The May 2014 issue of the Pediatrics Infectious Disease Journal is shedding new light on the tragic deaths of five young children at New Orleans Children’s Hospital in 2008 and 2009 following their contraction of a fungal infection spread by contaminated linens. This should remind us that no precaution should be overlooked in the fight against infection and that no hospital is immune.

The children, all of whom contracted cutaneous Mucormycosis within an 11-month period, were in different wards throughout the hospital.  The flesh-eating infection they acquired was caused by a fungi typically found on plants and certain animal parasites.

According to court records, the linens were:

  • From an unaccredited laundry service where mold might have been a factor
  • Delivered without protected wrappings (bags or cellophane) at the hospital’s request
  • Unloaded at the same dock where medical waste was removed
  • Moved through the hospital in waste carts
  • Used as “cleaning rags” to wipe down bathrooms
  • Thrown into trash carts after use

Investigators from the Centers for Disease Control concluded that the hospital linens were the only form of exposure common to all the patients.  A recent New York Times article, “A Deadly Fungus and Questions at a Hospital,” also suggested that lapses in the hospital’s infection controls and sloppy handling of contaminated linens were likely to blame.

Fortunately, the people with the widest access to the hospital – environmental services and other support staff can serve a critical link in infection control efforts.  TeleTracking has long contended that the underutilization or misutilization of environmental services and staff can be a significant problem that sometimes goes under the radar in hospital efforts to contain infections.

For example, since most infection control alerts are done manually and take a significant amount of time, transporters and EVS personnel often don’t get word that they are entering an isolated room. They can then become inadvertently exposed to infection and become unwitting carriers of infection.  This exposure could happen several times a day or week in some hospitals.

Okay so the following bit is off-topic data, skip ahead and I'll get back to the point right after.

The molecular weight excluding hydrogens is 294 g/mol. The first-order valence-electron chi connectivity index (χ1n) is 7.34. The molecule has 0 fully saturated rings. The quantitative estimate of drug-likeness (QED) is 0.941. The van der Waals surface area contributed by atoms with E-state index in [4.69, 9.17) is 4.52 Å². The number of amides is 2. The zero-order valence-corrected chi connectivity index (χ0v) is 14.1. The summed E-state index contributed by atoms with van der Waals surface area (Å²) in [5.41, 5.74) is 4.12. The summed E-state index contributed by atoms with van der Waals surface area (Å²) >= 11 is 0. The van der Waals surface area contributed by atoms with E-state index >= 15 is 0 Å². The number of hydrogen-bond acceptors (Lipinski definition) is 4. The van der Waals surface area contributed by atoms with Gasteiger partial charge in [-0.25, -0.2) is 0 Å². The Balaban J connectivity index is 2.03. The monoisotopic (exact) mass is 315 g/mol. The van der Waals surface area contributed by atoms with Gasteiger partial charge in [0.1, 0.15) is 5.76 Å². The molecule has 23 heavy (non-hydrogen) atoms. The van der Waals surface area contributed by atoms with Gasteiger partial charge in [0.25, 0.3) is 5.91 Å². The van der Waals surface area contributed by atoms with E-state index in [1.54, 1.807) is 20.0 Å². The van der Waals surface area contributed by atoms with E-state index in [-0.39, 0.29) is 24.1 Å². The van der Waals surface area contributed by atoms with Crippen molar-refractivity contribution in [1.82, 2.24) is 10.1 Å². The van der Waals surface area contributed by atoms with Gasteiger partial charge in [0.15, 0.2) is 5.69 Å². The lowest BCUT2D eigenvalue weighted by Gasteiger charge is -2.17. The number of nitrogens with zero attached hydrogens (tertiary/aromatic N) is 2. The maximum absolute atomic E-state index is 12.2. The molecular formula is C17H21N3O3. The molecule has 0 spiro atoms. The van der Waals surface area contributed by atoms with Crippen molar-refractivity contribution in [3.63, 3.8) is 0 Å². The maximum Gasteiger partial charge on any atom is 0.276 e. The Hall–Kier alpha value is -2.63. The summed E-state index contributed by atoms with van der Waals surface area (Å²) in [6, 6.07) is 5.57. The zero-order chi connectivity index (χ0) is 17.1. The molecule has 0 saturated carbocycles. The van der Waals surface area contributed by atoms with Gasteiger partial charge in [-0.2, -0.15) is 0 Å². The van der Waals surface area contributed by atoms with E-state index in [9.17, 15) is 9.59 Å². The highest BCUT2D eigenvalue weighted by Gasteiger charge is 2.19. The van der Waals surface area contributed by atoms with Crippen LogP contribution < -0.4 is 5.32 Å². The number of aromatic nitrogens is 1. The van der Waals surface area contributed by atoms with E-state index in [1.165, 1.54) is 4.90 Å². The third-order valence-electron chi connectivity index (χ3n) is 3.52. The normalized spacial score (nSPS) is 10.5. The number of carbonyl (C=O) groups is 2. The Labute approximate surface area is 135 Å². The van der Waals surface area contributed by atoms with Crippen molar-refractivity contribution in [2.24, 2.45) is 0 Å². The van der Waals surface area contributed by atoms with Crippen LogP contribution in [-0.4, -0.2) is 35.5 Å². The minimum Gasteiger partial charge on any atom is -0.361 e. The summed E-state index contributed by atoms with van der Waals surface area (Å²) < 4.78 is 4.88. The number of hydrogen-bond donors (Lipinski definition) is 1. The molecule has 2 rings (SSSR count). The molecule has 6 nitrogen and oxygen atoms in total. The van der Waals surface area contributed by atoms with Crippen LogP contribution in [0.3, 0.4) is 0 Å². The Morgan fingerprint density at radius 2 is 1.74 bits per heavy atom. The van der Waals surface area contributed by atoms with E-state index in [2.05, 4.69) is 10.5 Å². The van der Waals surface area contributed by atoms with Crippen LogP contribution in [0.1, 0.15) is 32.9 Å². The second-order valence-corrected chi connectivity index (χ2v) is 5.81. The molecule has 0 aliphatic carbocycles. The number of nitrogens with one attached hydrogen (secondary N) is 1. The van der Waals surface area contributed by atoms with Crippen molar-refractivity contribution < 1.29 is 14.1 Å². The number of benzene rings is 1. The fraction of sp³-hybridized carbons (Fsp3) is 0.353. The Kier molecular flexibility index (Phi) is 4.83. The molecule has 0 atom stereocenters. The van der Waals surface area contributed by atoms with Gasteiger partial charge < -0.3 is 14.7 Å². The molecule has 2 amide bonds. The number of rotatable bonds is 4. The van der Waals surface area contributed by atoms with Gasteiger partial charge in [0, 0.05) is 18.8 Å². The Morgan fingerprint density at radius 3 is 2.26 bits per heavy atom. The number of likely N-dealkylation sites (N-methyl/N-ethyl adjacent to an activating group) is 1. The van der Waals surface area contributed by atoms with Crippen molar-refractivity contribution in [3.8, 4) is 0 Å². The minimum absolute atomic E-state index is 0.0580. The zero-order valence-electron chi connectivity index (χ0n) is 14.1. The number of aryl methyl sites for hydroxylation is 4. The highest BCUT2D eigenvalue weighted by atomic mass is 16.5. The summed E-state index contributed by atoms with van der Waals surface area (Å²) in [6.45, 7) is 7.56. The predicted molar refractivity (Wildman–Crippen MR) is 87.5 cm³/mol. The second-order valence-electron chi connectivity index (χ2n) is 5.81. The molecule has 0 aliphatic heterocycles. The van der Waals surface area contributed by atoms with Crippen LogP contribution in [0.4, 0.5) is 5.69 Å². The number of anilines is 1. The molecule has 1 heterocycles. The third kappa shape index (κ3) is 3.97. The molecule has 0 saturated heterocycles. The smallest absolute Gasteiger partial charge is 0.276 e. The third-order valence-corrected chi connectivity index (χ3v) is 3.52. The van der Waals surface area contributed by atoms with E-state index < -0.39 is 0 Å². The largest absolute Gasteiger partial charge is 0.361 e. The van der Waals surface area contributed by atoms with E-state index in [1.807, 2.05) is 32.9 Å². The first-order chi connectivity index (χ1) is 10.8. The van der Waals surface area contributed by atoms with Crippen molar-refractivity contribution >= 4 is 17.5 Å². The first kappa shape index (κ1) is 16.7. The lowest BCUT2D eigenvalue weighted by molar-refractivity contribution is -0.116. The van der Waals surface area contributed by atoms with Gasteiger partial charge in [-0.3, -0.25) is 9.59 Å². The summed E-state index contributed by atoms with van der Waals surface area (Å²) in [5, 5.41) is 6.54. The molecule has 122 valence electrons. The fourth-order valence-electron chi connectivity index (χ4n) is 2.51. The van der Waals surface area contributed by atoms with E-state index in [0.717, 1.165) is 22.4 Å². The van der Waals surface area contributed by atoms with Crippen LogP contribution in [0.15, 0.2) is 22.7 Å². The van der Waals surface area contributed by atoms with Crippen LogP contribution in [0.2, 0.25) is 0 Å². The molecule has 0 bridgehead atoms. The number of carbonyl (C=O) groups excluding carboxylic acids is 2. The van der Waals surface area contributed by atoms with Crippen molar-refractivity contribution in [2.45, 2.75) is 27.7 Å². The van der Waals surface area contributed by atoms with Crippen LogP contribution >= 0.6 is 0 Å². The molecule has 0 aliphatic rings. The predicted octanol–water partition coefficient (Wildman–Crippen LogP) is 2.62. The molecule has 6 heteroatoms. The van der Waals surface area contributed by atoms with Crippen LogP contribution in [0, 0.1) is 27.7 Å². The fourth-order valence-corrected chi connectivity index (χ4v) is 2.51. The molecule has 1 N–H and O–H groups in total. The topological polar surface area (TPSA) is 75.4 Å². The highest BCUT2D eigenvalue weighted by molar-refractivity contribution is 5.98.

Housekeepers and transporters have more potential exposure to a larger number of patients than virtually anyone else in the hospital. And so does some of their equipment.

Say an infected patient goes to radiology, but the transporter doesn’t know about the infection. As a result, the “special” cleaning needed to rid the wheelchair of germs may not be performed. Now that wheelchair becomes a potential rolling epidemic since it will be handed off to the next transporter, and the next and the next.

The eight-hospital Methodist Health System in San Antonio has made infection control one of its top priorities. Using a feature in TeleTracking’s Capacity Management Suite™ system, no bed is assigned to a patient unless an infection status is entered into the automated patient tracking solution.  Even if the patient has no known infection, placement personnel must still indicate an infection attribute of “none” in order for the placement request to go through.

HAI Video TestimonialListen to a compilation of client testimonials on decreasing hospital acquired infections by clicking here:  https://www.youtube.com/watch?v=L5hC_a8j3EA

This process assures that infection status is automatically relayed to all staff levels, so EVS and transport workers are automatically alerted to infection status of beds and patients via the electronic communication devices that they carry and are thus able to take necessary precautions for infection control.

Methodist, however, even went a step further by implementing TeleTracking’s RTLS (real-time locating system) to track all moveable medical devices and equipment and the people who have had contact with them.

This same technology is also the foundation of a government-funded innovation program called “Safe Hands” now underway at New Cross Hospital, part of The Royal Wolverhampton NHS Trust of the United Kingdom.  “Safe Hands” uses RTLS to monitor hand hygiene by ward, locate equipment across the Trust hospitals, and generate a live bed state.  The RTLS system provides real-time patient locating visibility with on-screen alerts and audible alarms when a patient is leaving the ward unaccompanied or alone in an isolated area.  The RTLS system can also indicate if equipment has been cleaned or not.

Clare Nash, the “Safe Hands” program director, sees the project as a revolutionary step forward in healthcare and “the biggest of its kind in any hospital in the world.”

One of the most stunning statistics involving hospital acquired infections (HAIs) came from a recent survey by the Association for Professionals in Infection Control and Epidemiology (APIC). The association’s membership reported that only 30 percent of their hospitals provided an adequate budget for preventive measures.

We’d love to hear your thoughts on this topic.

If you’re interested in reading more about this topic, download our whitepaper, “Overlooked and Underprotected” by clicking here.

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